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Birmingham City owner pleads not guilty to money laundering

Birmingham City Football Club owner Carson Yeung (R) arrives at a district court in Hong Kong April 29, 2013. Yeung is set to appear in cour
Birmingham City Football Club owner Carson Yeung (R) arrives at a district court in Hong Kong April 29, 2013. Yeung is set to appear in cour

By Grace Li

HONG KONG (Reuters) - Birmingham City football club owner Carson Yeung pleaded not guilty to charges of laundering more than HK$720 million ($92.74 million) and his defense team sought to have the case thrown out, saying some related documents were no longer available.

Yeung, dressed in a dark suit and striped tie, appeared calm as he denied five charges, which prosecutors said occurred between 2001 and 2007, of dealing with property known or believed to represent proceeds of an indictable offence.

His lawyer, Graham Harris SC, said some documents that might be crucial to the defendant's case were no longer available, rendering a fair trial impossible.

"The unavailability of materials results in serious prejudice against Mr Yeung," Harris said, adding that it would be "monstrously unfair" if the trial proceeded.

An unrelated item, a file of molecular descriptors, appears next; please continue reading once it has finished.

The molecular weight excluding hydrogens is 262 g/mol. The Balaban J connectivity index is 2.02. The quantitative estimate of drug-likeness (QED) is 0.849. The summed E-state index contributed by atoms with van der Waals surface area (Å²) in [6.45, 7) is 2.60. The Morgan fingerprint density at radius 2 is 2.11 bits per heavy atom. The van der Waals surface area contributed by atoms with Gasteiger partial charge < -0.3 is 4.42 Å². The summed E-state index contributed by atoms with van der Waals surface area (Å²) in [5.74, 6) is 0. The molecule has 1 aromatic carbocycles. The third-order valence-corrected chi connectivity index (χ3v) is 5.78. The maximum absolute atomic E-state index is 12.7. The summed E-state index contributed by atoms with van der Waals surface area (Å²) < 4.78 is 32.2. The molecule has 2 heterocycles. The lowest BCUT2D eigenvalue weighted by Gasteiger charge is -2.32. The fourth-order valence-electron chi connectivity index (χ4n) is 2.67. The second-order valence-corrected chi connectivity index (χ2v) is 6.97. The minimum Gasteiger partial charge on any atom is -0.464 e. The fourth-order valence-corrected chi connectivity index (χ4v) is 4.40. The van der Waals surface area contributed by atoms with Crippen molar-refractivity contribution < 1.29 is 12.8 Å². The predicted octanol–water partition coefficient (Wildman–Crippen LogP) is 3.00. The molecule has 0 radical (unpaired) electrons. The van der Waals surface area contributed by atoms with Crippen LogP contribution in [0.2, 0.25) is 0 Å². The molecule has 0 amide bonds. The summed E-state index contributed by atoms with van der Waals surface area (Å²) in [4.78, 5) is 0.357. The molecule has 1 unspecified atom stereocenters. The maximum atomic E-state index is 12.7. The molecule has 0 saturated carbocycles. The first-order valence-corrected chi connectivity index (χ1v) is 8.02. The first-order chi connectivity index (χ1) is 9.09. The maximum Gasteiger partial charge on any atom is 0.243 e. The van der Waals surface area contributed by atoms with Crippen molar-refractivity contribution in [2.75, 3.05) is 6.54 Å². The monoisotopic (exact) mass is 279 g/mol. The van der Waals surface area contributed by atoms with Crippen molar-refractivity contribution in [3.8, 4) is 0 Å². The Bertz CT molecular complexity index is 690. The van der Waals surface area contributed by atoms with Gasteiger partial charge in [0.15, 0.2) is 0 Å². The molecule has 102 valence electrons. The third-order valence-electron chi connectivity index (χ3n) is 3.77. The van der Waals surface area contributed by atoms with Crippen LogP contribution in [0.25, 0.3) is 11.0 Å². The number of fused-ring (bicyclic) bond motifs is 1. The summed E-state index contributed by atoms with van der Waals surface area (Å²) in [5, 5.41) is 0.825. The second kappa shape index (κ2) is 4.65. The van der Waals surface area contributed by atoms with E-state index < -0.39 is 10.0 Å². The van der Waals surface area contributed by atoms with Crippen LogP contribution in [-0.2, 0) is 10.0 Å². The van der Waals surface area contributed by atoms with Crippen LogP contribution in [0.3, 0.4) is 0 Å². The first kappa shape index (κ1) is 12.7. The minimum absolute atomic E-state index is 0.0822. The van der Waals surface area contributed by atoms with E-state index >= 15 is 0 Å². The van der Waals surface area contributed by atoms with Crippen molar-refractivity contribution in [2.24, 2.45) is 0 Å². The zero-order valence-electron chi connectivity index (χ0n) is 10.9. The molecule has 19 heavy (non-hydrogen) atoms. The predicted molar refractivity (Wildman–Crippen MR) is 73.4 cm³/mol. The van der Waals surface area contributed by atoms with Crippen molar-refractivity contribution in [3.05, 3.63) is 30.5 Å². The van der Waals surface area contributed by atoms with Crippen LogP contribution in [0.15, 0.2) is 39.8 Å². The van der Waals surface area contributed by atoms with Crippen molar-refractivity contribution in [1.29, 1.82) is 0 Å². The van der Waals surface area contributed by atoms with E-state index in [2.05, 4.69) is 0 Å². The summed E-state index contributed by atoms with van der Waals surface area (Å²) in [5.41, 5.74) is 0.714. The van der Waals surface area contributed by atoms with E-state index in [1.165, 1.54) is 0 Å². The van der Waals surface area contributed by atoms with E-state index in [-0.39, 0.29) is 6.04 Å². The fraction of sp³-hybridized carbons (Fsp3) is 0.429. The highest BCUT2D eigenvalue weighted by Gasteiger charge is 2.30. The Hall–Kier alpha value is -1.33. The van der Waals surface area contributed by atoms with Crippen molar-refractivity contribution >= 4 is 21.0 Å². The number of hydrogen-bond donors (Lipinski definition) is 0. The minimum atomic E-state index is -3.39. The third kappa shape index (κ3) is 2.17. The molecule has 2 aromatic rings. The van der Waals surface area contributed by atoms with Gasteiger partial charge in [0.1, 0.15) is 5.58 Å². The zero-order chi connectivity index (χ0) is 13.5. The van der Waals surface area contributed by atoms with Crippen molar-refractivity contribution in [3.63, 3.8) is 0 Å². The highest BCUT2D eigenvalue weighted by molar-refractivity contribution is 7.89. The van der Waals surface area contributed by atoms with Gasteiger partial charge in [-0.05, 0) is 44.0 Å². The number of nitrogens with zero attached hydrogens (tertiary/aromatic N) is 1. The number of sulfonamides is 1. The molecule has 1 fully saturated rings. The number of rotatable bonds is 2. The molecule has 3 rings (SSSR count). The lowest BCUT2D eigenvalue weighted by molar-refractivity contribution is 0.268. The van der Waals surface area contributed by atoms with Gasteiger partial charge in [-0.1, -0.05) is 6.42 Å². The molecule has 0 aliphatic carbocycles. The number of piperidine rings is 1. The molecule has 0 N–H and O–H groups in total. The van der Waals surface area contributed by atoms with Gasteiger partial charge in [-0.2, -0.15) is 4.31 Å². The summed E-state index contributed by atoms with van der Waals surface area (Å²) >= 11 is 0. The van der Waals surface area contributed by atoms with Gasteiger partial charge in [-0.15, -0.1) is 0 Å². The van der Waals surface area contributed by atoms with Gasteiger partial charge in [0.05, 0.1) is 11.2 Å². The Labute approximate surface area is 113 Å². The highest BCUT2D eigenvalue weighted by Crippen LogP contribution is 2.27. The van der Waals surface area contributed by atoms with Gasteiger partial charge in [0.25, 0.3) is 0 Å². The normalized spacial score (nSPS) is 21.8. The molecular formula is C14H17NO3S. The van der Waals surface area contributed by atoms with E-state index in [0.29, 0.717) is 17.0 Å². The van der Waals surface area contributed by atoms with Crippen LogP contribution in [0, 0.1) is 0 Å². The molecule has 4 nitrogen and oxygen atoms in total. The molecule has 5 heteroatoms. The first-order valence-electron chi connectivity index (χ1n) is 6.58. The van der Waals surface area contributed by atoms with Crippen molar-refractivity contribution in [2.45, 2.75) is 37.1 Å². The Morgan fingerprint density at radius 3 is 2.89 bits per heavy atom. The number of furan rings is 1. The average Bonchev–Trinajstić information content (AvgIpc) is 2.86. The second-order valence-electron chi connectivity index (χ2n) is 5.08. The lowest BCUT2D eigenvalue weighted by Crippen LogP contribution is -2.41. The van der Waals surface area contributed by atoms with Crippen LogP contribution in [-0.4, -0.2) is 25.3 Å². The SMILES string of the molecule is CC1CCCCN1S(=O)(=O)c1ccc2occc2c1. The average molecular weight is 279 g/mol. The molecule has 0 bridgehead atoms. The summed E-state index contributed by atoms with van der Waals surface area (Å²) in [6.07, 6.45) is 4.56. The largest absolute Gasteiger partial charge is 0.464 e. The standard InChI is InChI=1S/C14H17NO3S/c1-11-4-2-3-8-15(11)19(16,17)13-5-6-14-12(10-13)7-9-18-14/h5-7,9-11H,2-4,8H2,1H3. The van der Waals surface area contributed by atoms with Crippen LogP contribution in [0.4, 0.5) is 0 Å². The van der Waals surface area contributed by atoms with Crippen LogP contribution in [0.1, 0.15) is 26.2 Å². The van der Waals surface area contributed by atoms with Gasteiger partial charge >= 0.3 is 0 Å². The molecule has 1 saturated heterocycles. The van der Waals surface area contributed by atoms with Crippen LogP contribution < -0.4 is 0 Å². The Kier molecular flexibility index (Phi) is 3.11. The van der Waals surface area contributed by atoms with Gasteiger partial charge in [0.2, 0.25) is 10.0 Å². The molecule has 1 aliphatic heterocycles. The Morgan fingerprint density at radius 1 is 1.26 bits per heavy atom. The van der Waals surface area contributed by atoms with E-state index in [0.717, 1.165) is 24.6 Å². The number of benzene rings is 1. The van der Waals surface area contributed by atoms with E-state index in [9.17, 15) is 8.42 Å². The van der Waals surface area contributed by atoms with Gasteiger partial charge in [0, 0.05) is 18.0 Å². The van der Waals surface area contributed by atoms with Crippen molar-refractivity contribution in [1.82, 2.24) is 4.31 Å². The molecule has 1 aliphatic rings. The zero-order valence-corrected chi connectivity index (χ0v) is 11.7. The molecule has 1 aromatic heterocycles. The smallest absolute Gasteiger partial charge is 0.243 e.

Yeung has made several attempts to postpone the trial. It had been due to start last November but the hairdresser-turned-tycoon won a delay after his lawyers said more time was needed to gather evidence.

The hearing comes just days after Hong Kong's banking regulator said it was doubling the size of its anti-money laundering team to toughen supervision after two recent court cases drew unwanted attention to financial institutions' compliance and monitoring systems in the city.

Yeung, who heads Hong Kong-listed Birmingham International Holdings Ltd, was arrested in June 2011, since when trading in shares of the English second-tier soccer club's parent has been suspended.

The company had a market value of $77 million before the trading suspension.

Hong Kong's anti-money laundering (AML) ordinance came into effect last April, introducing stricter requirements for bank monitoring of customers and the reporting of suspicious transactions to authorities.

The law empowers the Hong Kong Monetary Authority, the de facto central bank, to prosecute or discipline banks for ignoring or assisting in money laundering, including fines of up to HK$1 million ($128,800) and revoking licenses.

(Additional reporting by Venus Wu; Editing by Anne Marie Roantree and Daniel Magnowski)

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